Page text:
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First Listen: The Kintners "Life Ain't Worth a Song"
Americana songs for a long drive to anywhere
The Kintners, a Wichita Falls duo comprised of singer/songwriters Kelly Kintner and his wife, Keri, have released a new four song EP, “Life Ain’t Worth a Song,” and Kelly characterizes it as “Americana music you can drive to.”
I spent a morning listening to “Life Ain’t Worth a Song” and found it very relaxing, and Kelly’s lyrics inspire mental imagery with every verse. Kelly’s voice contains notes of Willie Nelson and the atonal delivery of Bob Dylan or Tom Waits, and the simple approach lends itself to a broad sound for the Kintners — the lyrics and the message take center stage in a powerful way.
By contrast, Keri Kintner’s voice takes me back to 1990s college radio and artists like Suzanne Vega. Track two on “Life Ain’t Worth a Song,” a downtempo number called “Maybe” with Keri on vocals, strikes me as Fleetwood Mac’s Landslide if Lisa Loeb had been singing lead.
Track four, “Too Good,” features autobiographical lyrics that chronicle life on the road as a working musician.
“One day this interstate is gonna drive me crazy
If I’m not there already
Too good for rock & roll and all this pain it’s bringin’
But I can’t keep from singin’”
I asked Kelly about live shows in the Falls and he said “We have a hard time getting shows, to be honest. Was even harder living in Henrietta, where we lived up until a few months ago. We’re all original and largely acoustic, mostly unknown, so live music is a journey for us.”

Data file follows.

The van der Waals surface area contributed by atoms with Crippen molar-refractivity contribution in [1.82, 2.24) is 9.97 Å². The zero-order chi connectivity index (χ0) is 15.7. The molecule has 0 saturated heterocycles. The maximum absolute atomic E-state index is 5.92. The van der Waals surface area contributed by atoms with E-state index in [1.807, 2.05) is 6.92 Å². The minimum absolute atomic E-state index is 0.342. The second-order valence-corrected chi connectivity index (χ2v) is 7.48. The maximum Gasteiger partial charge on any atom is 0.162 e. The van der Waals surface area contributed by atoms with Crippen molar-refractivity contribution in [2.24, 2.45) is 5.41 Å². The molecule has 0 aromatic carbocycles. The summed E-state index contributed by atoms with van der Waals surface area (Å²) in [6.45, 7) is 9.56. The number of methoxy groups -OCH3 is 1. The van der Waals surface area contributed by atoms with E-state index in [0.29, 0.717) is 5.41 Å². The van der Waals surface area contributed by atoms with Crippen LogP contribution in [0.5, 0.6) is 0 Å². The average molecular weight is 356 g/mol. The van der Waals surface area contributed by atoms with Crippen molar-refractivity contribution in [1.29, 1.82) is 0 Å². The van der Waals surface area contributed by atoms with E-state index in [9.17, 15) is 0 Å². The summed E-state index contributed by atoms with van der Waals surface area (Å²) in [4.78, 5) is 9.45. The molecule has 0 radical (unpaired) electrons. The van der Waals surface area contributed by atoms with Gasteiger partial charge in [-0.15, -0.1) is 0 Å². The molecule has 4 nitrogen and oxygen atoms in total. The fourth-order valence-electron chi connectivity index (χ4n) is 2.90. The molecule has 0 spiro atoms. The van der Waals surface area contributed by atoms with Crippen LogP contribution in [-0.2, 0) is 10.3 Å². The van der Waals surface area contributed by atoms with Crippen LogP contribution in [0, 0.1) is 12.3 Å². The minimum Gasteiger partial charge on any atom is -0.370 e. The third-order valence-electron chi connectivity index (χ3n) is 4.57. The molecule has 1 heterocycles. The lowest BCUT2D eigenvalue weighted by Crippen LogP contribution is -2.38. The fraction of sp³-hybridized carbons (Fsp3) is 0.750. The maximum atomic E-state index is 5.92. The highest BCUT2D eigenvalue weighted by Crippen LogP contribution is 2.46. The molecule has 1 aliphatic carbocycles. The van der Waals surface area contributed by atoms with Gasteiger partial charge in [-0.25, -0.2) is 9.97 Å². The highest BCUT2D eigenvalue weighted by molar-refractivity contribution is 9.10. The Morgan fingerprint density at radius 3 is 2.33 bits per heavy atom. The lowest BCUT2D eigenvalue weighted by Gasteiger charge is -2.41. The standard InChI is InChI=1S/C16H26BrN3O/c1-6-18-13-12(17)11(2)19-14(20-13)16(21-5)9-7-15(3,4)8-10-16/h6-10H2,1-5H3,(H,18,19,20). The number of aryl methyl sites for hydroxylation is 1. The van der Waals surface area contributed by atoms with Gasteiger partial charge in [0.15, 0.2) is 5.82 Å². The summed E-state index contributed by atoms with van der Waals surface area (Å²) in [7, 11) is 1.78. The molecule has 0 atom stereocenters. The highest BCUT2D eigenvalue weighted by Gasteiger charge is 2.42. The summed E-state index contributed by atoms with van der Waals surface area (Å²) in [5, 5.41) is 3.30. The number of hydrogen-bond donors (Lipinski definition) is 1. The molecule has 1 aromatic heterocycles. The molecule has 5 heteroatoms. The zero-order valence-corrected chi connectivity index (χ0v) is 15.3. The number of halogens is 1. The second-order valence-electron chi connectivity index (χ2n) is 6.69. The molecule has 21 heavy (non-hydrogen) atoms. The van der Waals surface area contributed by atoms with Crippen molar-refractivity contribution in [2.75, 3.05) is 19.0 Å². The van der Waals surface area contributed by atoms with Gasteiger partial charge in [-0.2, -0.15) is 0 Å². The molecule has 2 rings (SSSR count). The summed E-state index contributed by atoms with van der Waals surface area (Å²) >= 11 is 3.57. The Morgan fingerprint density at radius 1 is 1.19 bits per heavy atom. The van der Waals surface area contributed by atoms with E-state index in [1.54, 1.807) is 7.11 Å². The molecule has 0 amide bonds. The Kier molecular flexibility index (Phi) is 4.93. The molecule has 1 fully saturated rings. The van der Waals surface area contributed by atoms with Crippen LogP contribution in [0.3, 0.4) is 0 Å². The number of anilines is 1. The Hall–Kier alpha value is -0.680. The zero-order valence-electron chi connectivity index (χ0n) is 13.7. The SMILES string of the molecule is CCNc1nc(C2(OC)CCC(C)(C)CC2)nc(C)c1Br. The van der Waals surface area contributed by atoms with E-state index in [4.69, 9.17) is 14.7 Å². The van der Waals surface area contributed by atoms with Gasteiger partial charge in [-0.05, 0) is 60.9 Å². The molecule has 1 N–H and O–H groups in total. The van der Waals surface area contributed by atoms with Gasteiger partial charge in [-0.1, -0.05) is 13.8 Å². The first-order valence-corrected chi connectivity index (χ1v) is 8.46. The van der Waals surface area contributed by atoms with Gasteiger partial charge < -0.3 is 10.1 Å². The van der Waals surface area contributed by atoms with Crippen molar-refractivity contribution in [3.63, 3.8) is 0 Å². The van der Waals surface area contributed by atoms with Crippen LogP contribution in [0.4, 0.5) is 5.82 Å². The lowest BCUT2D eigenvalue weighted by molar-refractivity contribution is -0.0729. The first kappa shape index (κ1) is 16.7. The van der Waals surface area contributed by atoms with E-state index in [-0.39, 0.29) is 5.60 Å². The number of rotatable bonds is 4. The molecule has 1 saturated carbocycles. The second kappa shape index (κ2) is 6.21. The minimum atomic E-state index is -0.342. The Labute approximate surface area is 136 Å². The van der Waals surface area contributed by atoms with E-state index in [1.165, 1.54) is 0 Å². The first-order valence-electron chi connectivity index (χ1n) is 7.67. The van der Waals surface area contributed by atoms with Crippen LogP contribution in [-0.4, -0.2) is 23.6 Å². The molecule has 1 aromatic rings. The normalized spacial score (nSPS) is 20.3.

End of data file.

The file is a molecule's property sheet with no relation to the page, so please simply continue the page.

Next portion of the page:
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On top of difficulties in booking gigs, mental health has also been a challenge. Kelly, who has been very open about his struggles with bipolar, says he is in a much better place today.
“It’s not like it was, for me. Hopefully we can stay on top of it, but now I seem to be able to write and perform when I want,” Kelly told me via DM. “When I started out acknowledging my bipolar, this was not the case. I couldn’t function. I didn’t care about music, it was life or death. As if in pain. I just don’t live that way anymore. Thanks to modern medicine.”
The struggles of being a working musician and guarding your mental health while navigating the realities of love, marriage, and music show themselves in a thoroughly enjoyable way on “Life Ain’t Worth a Song.” As it did the first time I heard the James Cook Band play, I find my own musical taste widening with each listen to The Kintners. Check out one of their prior singles, “Fear” and you’ll understand why. The Kintners are the real deal.
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